Medical Decisions - ethical delimma

I have an older brother who has suddenly taken ill and is in the ICU heavily sedated. He needs someone to make medical decisions for him. Our mom passed earlier this year, that leaves me as the eldest. I have three other brothers and a sister.

The delimma? I don’t care. At all. In fact for most of my life I would have actively cheered his demise. Now I can’t summon the energy to hate him, neither can I summon the energy to give a rat’s ass.

I should defer to one of my sibs yes?

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Yes. Unless you all feel the same way.

I don’t see why this is a dilemma. You’re not supposed to be making decisions in your best interests or making the judgments that gratify you; you’re supposed to be making them in his interests, to gratify him. In some ways, the fact that you don’t have a horse in the race, so to speak, is a positive advantage; it makes it easier for your to be dispassionate about analyzing his position and making judgments about what he needs or wants.

It’s altruistic on your part, obviously, to do this for someone for whom you have no strong feelings, and you may feel that it’s burdensome and that you’re not prepared to do it in which case, yeah, that’s a dilemma.

Do you know him well enough to be able to make educated guesses about what he’d want done? Does another sib know him better? Are you, or any of you, willing to step up to the plate to try to make those decisions on his behalf?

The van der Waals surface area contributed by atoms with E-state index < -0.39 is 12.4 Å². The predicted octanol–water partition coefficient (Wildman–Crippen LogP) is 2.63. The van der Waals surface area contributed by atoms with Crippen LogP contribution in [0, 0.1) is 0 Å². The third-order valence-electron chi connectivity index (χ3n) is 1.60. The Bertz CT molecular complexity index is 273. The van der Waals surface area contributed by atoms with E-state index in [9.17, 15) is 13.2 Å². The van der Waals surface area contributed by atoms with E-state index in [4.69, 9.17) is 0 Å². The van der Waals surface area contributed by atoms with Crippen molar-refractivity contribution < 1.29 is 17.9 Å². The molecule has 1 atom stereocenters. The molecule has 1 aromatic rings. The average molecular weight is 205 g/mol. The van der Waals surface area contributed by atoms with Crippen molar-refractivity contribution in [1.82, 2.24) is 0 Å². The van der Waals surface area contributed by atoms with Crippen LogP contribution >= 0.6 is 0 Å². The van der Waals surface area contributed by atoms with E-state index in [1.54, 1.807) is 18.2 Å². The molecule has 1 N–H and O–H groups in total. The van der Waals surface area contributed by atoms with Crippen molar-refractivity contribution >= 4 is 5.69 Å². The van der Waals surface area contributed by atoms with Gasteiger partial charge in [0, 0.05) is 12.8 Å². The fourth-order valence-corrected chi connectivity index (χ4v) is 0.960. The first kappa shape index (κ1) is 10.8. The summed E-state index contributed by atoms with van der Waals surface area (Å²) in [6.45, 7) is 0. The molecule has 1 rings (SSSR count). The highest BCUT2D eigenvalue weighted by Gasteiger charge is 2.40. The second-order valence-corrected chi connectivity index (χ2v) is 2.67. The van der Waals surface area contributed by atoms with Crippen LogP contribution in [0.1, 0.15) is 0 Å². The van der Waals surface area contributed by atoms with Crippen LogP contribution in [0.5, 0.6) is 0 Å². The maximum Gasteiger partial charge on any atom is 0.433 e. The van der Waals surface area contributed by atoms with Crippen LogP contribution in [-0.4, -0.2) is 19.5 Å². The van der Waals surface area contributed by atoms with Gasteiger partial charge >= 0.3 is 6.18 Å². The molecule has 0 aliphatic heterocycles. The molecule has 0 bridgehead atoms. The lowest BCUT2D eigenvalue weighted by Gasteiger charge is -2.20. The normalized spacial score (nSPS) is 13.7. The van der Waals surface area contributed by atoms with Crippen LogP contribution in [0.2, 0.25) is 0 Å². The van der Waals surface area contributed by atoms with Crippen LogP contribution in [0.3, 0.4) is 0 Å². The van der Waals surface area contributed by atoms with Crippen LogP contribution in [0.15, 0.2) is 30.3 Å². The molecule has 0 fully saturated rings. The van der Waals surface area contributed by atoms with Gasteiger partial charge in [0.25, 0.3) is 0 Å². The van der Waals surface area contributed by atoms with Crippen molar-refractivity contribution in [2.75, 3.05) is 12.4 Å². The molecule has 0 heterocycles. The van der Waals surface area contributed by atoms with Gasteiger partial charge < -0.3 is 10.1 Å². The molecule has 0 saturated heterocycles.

Those items matter more than who is eldest and whether or not you give a rat’s ass.

Yes, you should defer if there are other siblings who are willing to make decisions with his best interests in mind.

I am not a lawyer and don’t know the laws in your state, but I think your status as eldest is irrelevant. If he has no living spouse or adult children or parents, then it likely falls to siblings to make decisions as a group. If any of those siblings aren’t really willing to be involved, they are not obligated to do so, but shouldn’t expect to be able to complain about the decisions that are made.

A possible situation where I would say that you do have an ethical obligation regardless of your lack of concern for him would be a situation such as where you were the only person who happened to know that he did not want life extending treatment, but other family members or his doctors were providing such treatment because they were unaware of his wishes. Then I would say that you must at least make your knowledge of his wishes known just out of common human decency. After making his wishes known, though, I wouldn’t say that you have to go to the mat to make sure his wishes are followed.

Thanks for the advice gang, I appreciate it. I wasn’t asking for legal reasons. He has adult children but he’s managed to alienate and piss off everyone, no one wants to deal with him. Time to play rock, paper scissors I guess.

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